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Bummer, Tomato Trouble

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Re: Bummer, Tomato Trouble

Post  Roseinarosecity on 5/7/2013, 4:33 pm

Wow, what a system in your raised beds!

Llama Momma, I don't think she means the rocks actually hold water, but the space between the rocks are channels to draw out water as well as drain water down when it is low on water.

I am so interested to know how much water you actually use in those beds.

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Re: Bummer, Tomato Trouble

Post  jazzycat on 5/7/2013, 4:33 pm

I have seen some people put aluminum foil around the buckets to reflect heat, and I actually meant to do that, but I had forgotten about it until you just brought it up. OOPS!

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Re: Bummer, Tomato Trouble

Post  llama momma on 5/7/2013, 4:41 pm

@Roseinarosecity wrote:Wow, what a system in your raised beds!

Llama Momma, I don't think she means the rocks actually hold water, but the space between the rocks are channels to draw out water as well as drain water down when it is low on water.

I am so interested to know how much water you actually use in those beds.
Yet..her words were as follows-- ..draw water up from the ground and also store it. I understand the process you are describing, thanks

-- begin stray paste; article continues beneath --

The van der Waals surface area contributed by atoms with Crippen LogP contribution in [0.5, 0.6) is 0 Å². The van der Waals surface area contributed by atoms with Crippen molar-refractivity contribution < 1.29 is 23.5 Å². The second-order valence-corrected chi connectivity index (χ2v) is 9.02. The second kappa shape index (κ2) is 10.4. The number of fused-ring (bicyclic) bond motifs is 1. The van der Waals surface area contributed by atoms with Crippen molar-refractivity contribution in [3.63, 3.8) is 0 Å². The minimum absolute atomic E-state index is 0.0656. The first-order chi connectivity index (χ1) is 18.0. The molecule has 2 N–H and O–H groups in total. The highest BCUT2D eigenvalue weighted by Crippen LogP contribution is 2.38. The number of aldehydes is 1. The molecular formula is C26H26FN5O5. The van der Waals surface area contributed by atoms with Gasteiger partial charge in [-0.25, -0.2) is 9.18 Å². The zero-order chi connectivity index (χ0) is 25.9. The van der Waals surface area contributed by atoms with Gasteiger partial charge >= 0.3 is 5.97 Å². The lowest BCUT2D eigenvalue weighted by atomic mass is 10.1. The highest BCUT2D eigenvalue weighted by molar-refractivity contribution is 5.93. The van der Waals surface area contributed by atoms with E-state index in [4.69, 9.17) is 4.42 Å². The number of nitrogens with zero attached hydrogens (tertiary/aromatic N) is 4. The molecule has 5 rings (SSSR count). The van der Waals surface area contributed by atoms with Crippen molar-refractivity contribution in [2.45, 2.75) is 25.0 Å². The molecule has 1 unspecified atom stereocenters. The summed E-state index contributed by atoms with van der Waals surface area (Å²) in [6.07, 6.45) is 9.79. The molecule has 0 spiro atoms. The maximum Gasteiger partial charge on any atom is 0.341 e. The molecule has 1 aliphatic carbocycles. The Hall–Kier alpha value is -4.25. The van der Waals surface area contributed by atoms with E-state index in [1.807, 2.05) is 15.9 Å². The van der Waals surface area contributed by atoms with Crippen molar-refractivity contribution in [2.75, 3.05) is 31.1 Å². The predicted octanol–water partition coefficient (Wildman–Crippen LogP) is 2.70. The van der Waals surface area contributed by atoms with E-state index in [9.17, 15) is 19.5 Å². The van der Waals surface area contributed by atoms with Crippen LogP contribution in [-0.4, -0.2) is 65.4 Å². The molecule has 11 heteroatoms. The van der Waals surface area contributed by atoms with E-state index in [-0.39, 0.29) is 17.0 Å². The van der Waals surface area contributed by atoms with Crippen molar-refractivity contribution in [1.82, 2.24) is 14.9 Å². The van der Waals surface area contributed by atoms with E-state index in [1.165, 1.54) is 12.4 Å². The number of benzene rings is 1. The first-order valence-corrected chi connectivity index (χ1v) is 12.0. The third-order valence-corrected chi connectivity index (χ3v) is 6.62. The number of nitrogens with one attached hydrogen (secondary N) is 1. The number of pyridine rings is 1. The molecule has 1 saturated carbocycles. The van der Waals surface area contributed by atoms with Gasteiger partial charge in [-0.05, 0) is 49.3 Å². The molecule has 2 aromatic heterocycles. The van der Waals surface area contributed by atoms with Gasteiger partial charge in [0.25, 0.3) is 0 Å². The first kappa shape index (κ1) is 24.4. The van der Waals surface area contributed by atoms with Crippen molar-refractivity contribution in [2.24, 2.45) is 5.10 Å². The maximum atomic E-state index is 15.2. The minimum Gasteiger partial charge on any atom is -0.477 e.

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Re: Bummer, Tomato Trouble

Post  llama momma on 5/7/2013, 4:43 pm

@jazzycat wrote:I have seen some people put aluminum foil around the buckets to reflect heat, and I actually meant to do that, but I had forgotten about it until you just brought it up. OOPS!

Ok then.
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Re: Bummer, Tomato Trouble

Post  No_Such_Reality on 5/7/2013, 4:50 pm

Put weedblock over your overflow tube too. If you don't you'll get all sorts of critters in the water reservoir.

That's a nice setup. I'm considering something like it as I figure it'll use much less water. Basically the model creates a standing water table about 1 foot down.


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Re: Bummer, Tomato Trouble

Post  jazzycat on 5/7/2013, 4:56 pm

@Roseinarosecity wrote:Wow, what a system in your raised beds!

Llama Momma, I don't think she means the rocks actually hold water, but the space between the rocks are channels to draw out water as well as drain water down when it is low on water.

I am so interested to know how much water you actually use in those beds.

We put that bed in around April 13, and I've added water to the reservoirs once. They didn't need much, but I figure it's good to add fresh water. I'll probably add some more tomorrow or the next day. There are 5 reservoirs. I'm not sure what size they are, probably 20 quarts or so. There are 20 tomato plants in that bed, and tomatoes will apparently use about an inch of water per week, per plant. So, I have no idea how much that comes to, but the plants are very happy and I never top water. It's get top watered only when it rains.

Here is something about using rocks as wicks. This isn't where I originally saw it but I can't find the link and I don't feel like searching right now. It's a permaculture principle that is sometimes used. I'm still learning about it. I have to say, I was surprised as llama momma when I first heard it. lol

http://www.sfpermaculture.com/articles/article_pumice_wicks.html


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Re: Bummer, Tomato Trouble